By LA Weekly
By Henry Rollins
By Weekly Photographers
By Shea Serrano
By Nate "Igor" Smith
By Dan Weiss
By Erica E. Phillips
By Kai Flanders
"She was always lumped in with these droney-ass bands," Pellow says of Wolfe's branding, citing the cover of Apokalypsis, which features a medieval-style photo of Wolfe with her eyeballs whited out. "I wanted to open the doors to people who would have written her off as creepy and scary, so they could hear the purity and uniqueness of her voice."
The pastoral love song "Flatlands," with its spare guitar and gentle string arrangement, made its way around the Internet via a video collaboration with Converse and Decibel magazine, setting the scene for the more electronic-oriented Pain Is Beauty. By the time the new album's single, "The Warden," hit Soundcloud in June, its industrial-clubby beat seemed like a natural expansion on Wolfe's varied sonic palette.
"I think about the lifespan of an artist," says Pellow, who represented film talent in New York City before moving to L.A. in the mid-2000s to build Sargent House around her personal passion for progressive rock bands like RX Bandits, These Arms Are Snakes and Hella. "It was, like, let's let a lot of people who don't listen to heavy music find out Chelsea's not that heavy. This way, down the road, she can do whatever she wants."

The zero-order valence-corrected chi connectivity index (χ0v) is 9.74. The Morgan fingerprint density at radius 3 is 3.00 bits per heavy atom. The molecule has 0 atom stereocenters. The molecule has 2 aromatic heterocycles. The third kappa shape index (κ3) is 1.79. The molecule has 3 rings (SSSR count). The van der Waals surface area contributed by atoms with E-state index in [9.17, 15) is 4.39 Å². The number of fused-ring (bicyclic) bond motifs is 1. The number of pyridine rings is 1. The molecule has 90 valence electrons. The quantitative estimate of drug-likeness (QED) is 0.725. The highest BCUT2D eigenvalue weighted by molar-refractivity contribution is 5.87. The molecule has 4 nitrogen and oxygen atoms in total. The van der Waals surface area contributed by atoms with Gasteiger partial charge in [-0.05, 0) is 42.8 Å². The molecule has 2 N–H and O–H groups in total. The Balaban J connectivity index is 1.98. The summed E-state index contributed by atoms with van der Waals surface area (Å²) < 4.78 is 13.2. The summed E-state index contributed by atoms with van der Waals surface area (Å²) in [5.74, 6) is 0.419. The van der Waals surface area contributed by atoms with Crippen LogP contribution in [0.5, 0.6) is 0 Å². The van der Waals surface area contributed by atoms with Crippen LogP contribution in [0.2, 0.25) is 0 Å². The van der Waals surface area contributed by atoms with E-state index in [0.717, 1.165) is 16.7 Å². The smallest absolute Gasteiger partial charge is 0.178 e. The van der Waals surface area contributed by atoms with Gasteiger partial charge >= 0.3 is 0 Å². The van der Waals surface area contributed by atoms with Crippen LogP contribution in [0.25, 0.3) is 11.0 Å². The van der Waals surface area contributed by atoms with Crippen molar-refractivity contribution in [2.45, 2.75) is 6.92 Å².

Sargent House sits at the edge of Elysian Park. The historic, Spanish-style mansion houses the label's offices, a small studio and a window-encased alcove used primarily as the performance space for "Glass Room Sessions," the series of live acoustic performance videos in which Wolfe was featured last year.
Pellow encourages a partylike atmosphere around creative and business collaboration. Tonight, the gathering includes in-house producer Chris Common, new signee Emma Ruth Rundle, Wolfe and her bandmate and co-producer Ben Chisholm. Wolfe and Chisholm chat about their recent video shoot with director Mark Pellington (who shot the iconic video for Pearl Jam's "Jeremy," among many others), before Wolfe ducks into the studio to sing on Rundle's upcoming album.
Wolfe at various times calls herself "shy," "not outgoing" and "a bit of a loner." She'll claim she isn't an L.A. artist, she isn't an anything artist, and she's never felt the need to fit into any scene. Here, at least, she seems at home, which might make it a bit easier to step into the limelight and face unknown heights of success and scrutiny.
"Life is really hard," she says. "You have to persevere."
It's not clear if she's talking about herself or the entire history of humanity. Maybe it's both.